He has so far kept his word on that promise, and many critics see a dangerous precedent in Britain's readiness to allow the Chinese Communist Party to demand a foreign policy price in exchange for economic grace and favour.
We eventually pass unnoticed through the checkpoints on the edge of Aba County, some 10 hours drive from Chengdu, and reach our ultimate destination, Kirti Monastery.
One of the most important centres in Tibetan Buddhism, Kirti has also been at the centre of one of the biggest challenges to Chinese authority in decades.
The Tibet-wide rioting of 2008 began here, and many of the more than 140 gruesome self-immolations have taken place in or around Aba.
The recent one-man protests, with monks carrying portraits of the Dalai Lama through the centre of Aba along what they now call "Heroes Street", have been met with a heavy response.
The punishment for such defiance can be up to four years in prison.
During our visit, the whole town of Aba was undergoing one of its periodic internet blackouts - completely cut off since early last month - and the monks told us that people had been taken away for simply forwarding prayers and messages from the Dalai Lama.
China has long been trying in vain to force people here to turn their backs on their spiritual leader.
So what do they think of the attempts to force foreign governments to do the same?
Remarkably, in a quiet corner, outside the monastery walls and at great risk to themselves, some of the monks agree to talk to us on camera, providing we disguise their identities.
"The Dalai Lama is the biggest living Buddha for all Tibetans, and he is the only master in our heart," one of them tells me.
"He is like the sun to us," another adds. "All the Tibetan people think the same."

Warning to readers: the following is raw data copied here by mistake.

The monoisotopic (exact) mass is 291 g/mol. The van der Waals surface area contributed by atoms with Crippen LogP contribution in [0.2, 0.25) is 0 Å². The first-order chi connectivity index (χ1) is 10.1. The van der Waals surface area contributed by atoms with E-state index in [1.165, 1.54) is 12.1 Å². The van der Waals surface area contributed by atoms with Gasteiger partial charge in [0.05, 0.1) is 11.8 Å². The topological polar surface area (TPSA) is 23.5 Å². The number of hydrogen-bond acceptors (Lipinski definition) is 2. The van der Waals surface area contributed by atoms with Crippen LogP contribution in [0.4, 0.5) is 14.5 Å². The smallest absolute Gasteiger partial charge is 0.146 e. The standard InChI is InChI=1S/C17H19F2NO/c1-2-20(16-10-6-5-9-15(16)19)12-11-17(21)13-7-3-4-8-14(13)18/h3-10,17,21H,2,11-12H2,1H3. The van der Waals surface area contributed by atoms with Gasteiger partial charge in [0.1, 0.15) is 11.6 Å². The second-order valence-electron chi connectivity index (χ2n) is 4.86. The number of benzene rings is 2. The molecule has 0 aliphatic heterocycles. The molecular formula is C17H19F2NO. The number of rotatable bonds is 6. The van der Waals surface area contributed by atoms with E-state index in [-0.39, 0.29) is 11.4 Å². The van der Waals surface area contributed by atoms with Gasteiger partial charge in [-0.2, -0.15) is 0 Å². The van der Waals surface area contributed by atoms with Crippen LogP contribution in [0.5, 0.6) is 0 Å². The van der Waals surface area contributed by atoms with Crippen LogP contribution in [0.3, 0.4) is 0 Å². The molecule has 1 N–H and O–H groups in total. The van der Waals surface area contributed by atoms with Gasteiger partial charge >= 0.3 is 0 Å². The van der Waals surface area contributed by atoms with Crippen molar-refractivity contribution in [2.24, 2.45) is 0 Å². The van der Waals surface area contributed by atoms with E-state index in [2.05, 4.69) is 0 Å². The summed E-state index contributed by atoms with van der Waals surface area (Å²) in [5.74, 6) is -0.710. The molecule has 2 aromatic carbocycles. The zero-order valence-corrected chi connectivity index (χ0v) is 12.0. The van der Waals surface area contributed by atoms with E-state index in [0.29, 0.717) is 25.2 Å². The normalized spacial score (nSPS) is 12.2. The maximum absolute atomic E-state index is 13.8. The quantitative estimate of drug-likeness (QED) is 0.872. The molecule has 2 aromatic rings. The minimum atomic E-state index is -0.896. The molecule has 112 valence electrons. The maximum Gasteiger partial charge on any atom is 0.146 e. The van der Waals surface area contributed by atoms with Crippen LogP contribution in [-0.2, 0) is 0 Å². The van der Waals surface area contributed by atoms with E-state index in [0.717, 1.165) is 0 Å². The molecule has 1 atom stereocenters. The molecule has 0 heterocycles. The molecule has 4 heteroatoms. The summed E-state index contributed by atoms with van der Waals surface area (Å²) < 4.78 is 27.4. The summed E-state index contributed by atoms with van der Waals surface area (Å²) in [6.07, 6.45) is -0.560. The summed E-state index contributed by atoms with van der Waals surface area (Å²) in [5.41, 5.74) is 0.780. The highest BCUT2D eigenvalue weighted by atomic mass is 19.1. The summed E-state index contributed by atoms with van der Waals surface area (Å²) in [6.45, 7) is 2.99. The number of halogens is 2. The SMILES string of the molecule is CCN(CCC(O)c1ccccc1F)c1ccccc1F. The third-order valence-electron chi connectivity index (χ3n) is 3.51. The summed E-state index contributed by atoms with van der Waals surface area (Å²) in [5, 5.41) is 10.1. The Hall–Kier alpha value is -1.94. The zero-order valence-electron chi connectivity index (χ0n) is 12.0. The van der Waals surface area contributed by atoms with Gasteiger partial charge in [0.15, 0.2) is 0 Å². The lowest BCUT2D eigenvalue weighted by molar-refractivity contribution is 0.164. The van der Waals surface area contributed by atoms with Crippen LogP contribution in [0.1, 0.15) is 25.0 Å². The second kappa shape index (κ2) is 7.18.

"When China tells foreign governments not to meet him, should they listen?" I ask.
"They should meet him," the monks insist.
And then that fear again, palpable and real.
"If the government knows [we're talking to you] they'll arrest us. It happened before."
"Some of us tried to contact reporters overseas online and talk about the Chinese government's control over Tibet. As soon as the government finds out, they'll make the arrest."
After just a few short minutes, they melt away.
There's so much more I'd like to ask them but, fleeting as it is, it is at least real testimony, real voices from one of the most closed and controlled places on the planet.
And it is proof that 50 years in exile have done nothing to diminish the Dalai Lama's popularity and authority here.
It is that popularity perhaps that lies at the heart of China's continual preoccupation with a man who has spent over five decades in exile, and why it tries so hard to limit his influence on the global stage.
The more foreign governments comply, critics say, the more the human rights abuses here slip from international view - and the more isolated Tibet's fearful monks become.